Milliken there, you know what, we‘re going to take away your tax credits,

essentially raise your taxes.  If you want to—if they want to do that,

be my guest.


OLBERMANN:  Maine‘s Republican senators, most notably, Olympia Snowe,

were invited today but did not attend.  And although Republicans before the

law‘s passage warned wavering Democrats that the GOP would campaign, would

crusade on nothing less than the repeal of this apocalyptic freedom-ending

bill, raising money and tea party temperatures in the process—more and

more Republicans now are paving a way for a retreat from that prospect.

John Cornyn, who chairs the party‘s Senate campaign committee,

predicted three weeks ago candidates would and should run on repeal. 

Today, telling the “Associated Press,” “Candidates are going to test the

winds in their own states, in some places, the health care bill is more

popular than others.”

Already testing that wind apparently, North Carolina‘s Richard Burr,

telling the Raleigh radio show “News and Views with Chris Fitzsimon” in an

interview airing this Sunday that repeal might actually be just a series of

fixes.  And in an exclusive excerpt provided to COUNTDOWN, talking about,

yes, how great parts of the bill are.


BURR:  Oh, I think that there certainly are some good things in here. 

I think that the massive insurance reforms had bipartisan support.  Well,

I‘ve said I‘d repeal the bill just as long as we were committed to replace

it with something that we thought the policy was right.  It may not be

total repeal at the end of the day.  It may be a series of fixes over the

course of the—this bill getting enacted.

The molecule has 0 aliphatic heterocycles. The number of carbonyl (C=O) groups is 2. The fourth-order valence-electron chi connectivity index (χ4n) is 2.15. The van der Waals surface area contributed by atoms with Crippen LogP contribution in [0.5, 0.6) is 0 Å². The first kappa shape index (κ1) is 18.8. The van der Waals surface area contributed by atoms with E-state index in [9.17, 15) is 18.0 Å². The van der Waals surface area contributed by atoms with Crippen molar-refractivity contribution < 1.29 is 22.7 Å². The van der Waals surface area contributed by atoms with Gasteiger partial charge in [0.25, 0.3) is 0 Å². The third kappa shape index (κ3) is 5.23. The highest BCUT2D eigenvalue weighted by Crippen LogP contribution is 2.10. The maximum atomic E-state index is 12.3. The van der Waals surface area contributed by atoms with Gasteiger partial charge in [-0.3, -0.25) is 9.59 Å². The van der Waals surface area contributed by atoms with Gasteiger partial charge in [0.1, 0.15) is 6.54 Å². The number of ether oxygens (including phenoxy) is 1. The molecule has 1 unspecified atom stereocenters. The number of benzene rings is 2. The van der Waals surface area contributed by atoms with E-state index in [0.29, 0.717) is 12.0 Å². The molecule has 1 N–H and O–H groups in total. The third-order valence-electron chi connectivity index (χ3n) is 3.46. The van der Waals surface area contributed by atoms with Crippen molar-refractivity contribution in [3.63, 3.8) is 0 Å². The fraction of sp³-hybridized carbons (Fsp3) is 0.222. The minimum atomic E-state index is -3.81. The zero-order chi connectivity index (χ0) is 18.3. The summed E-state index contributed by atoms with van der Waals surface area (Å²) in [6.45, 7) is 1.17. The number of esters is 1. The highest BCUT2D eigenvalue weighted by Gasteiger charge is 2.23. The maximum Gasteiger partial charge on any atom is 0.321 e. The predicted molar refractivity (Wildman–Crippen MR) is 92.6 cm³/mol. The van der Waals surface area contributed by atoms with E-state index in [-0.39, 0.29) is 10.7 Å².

OLBERMANN:  Senator Burr clarifying to the newspaper, “The News and

Observer” that he is not backing down on repeal.  To quote him, “But that

is not going to stop us in the interim from making incremental changes.”

We‘ll get to the repealers in a moment.  First, the president‘s side

of this, let‘s bring in MSNBC political analyst, Richard Wolffe, the author

of “Renegade: The Making of a President.”

Richard, good evening.


OLBERMANN:  Why Maine?  Meaning both your speculation as to why Maine

and is there an official explanation?

WOLFFE:  There is an official explanation and it‘s not because of the

votes, even if the president does call it the great state of Maine.  What

you are seeing from White House officials is they talk first of all about

the number of small businesses in Maine—of course, this was technically

about small businesses, on the economy, and also in terms of the benefits

in health care.  And they also mention the independent streak that you see

in voters in Maine.

And here‘s where you get into the speculation, because there is no

more independent streak or at least no more visible inland streak on the

national stage than the two senators from Maine, Susan Collins and Olympia

Snowe, and the president went out of his way to talk about Olympia Snowe as

his friend, having incorporated Republican ideas into health care.  Susan

Collins, important too, because she‘s one of a handful of Republicans who

is willing to talk about energy and climate change.  So these two votes are

still in the president‘s mind.  And if not in the president‘s mind, then he

wants to look like he is reasonable and has his own independent streak.

OLBERMANN:  The—so, in other words, what he‘s doing now is not as

much about health care as it is about the next vote?  Or how does this

factor in with both of these Maine senators and also to some degree doing

this with Chuck Grassley of Iowa?

WOLFFE:  Well, you‘re right to mention Chuck Grassley, because they

held out for Chuck Grassley, and obviously, it was a stalling tactic.  It

didn‘t work.  You can talk about whether it was disingenuous or not, but it

was a red herring in that the sense that you could ever get that kind of

vote for health care.

But Susan Collins, when it comes to energy and climate change, is one

of a half dozen Republicans who are in the cabinet room before the health

care vote, ready to deal in terms of something on energy and climate

change.  That‘s the big golden prize out there before the midterm elections

that the president still thinks he can do something big in terms of a

comprehensive piece of legislation.  So, Susan Collins is important for



But more broadly, they want to remind voters that this was a middle of